Re: wake_up vs. wake_up_sync

From: Scott Long (
Date: Wed Jun 27 2001 - 16:57:43 EST

Does reschedule_idle() ever cause the current CPU to get scheduled? That
is, if someone calls wake_up() and wakes up a higher-priority process
could reschedule_idle() potentially immediately switch the current CPU
to that higher-priority process?

Because this is NOT what I want to happen (it would produce a deadlock
in this particular situation). Having other CPUs get scheduled is ok,
but having the process that called wake_up() get kicked out would be
very bad. In that case I suppose I will have to use wake_up_sync().

Would the following be an appropriate solution?


    /* Potential deadlock situation */

    /* Potential for deadlock has passed */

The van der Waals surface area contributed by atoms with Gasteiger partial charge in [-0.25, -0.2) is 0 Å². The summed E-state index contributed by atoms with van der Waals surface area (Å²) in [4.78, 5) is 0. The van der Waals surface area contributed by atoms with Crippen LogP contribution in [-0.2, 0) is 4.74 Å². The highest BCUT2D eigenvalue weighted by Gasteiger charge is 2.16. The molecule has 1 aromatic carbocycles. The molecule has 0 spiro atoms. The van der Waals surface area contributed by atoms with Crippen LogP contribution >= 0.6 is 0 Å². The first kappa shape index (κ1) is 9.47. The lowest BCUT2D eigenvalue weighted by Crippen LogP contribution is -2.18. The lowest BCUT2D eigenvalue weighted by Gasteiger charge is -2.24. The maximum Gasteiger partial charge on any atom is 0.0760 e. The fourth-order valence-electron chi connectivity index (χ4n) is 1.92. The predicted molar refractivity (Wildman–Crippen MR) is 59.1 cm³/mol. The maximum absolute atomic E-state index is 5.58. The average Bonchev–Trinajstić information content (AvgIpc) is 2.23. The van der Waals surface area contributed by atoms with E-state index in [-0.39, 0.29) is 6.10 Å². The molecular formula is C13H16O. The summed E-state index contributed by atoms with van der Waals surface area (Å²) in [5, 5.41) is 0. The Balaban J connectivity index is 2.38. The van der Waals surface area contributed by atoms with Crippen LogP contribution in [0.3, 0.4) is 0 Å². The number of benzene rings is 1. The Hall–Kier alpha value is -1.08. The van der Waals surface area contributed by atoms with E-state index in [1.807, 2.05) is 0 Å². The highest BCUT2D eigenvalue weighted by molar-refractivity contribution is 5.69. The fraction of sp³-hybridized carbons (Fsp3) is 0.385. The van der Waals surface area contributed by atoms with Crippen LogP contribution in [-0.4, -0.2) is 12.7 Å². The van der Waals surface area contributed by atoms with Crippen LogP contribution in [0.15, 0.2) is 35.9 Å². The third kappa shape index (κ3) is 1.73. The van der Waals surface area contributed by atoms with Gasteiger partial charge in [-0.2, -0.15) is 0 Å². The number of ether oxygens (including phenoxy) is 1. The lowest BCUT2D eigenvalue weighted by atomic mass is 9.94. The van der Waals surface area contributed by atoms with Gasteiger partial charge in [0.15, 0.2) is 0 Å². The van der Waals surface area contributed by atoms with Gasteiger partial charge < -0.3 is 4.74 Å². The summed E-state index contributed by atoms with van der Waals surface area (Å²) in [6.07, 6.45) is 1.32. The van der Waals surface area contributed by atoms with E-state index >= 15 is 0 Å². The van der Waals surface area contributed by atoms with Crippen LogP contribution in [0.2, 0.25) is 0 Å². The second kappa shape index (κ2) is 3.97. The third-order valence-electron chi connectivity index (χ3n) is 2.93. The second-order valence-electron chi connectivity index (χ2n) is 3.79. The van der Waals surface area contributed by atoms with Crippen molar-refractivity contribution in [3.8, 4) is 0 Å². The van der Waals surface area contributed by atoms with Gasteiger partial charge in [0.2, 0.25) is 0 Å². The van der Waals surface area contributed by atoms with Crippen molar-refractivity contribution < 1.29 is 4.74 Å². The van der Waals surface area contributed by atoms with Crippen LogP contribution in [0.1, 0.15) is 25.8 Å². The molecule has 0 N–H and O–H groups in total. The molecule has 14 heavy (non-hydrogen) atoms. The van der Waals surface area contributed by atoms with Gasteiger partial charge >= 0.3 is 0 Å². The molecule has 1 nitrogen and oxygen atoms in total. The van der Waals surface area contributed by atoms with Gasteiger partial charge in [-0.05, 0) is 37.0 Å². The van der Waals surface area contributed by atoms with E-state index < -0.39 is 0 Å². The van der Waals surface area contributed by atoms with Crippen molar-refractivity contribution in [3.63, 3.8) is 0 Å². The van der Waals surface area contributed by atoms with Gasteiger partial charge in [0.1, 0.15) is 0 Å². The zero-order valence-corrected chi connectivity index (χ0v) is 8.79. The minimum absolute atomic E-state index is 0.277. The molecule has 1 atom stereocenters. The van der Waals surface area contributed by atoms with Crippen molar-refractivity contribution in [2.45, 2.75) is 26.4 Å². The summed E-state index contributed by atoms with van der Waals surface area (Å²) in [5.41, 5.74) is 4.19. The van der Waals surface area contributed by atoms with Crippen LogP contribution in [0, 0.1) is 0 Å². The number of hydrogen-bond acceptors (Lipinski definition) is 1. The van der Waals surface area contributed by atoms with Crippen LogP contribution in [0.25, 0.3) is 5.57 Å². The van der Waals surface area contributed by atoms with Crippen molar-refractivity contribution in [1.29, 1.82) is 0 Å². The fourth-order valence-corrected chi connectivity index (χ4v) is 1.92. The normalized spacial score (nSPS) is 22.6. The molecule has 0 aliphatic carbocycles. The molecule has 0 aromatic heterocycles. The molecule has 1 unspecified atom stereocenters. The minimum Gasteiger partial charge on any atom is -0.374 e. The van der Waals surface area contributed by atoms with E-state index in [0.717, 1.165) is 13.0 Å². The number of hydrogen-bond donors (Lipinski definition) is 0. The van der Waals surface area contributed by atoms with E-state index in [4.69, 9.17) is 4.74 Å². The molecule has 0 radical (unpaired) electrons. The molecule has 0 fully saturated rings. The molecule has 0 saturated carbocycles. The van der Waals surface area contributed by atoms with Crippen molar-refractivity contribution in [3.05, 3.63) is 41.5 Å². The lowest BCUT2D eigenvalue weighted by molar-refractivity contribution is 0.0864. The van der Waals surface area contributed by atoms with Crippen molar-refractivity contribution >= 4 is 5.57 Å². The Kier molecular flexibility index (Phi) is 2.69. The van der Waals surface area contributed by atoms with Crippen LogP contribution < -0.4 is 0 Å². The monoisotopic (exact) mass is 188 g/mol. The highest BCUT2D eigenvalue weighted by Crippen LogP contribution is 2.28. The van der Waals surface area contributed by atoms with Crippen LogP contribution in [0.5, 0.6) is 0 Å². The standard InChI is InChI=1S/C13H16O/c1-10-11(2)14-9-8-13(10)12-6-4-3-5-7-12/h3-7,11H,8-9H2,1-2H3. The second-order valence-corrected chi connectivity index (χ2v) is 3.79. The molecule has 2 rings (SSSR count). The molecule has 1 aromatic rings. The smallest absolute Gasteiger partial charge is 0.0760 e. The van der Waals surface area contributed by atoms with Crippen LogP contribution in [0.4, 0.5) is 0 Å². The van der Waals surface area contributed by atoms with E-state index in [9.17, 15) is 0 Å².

Manfred Spraul wrote:
> > I'm having trouble understanding the difference between these.
> > Synchronous apparently causes try_to_wake_up() to NOT call
> > reschedule_idle() but I'm uncertain what reschedule_idle() is doing. I
> > assume it just looks for an idle CPU and makes that CPU reschedule.
> >
> > What is the purpose of wake_up_sync?
> Avoid the reschedule_idle() call - it's quite costly, and it could cause
> processes jumping from one cpu to another.
> > Why would you want to prevent
> > reschedule_idle()?
> >
> If one process runs, wakes up another process and _knows_ that it's
> going to sleep immediately after the wake_up it doesn't need the
> reschedule_idle: the current cpu will be idle soon, the scheduler
> doesn't need to find another cpu for the woken up thread.
> I think the pipe code is the only user of _sync right now - pipes cause
> an incredible amount of task switches.
> --
> Manfred
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This archive was generated by hypermail 2b29 : Sat Jun 30 2001 - 21:00:17 EST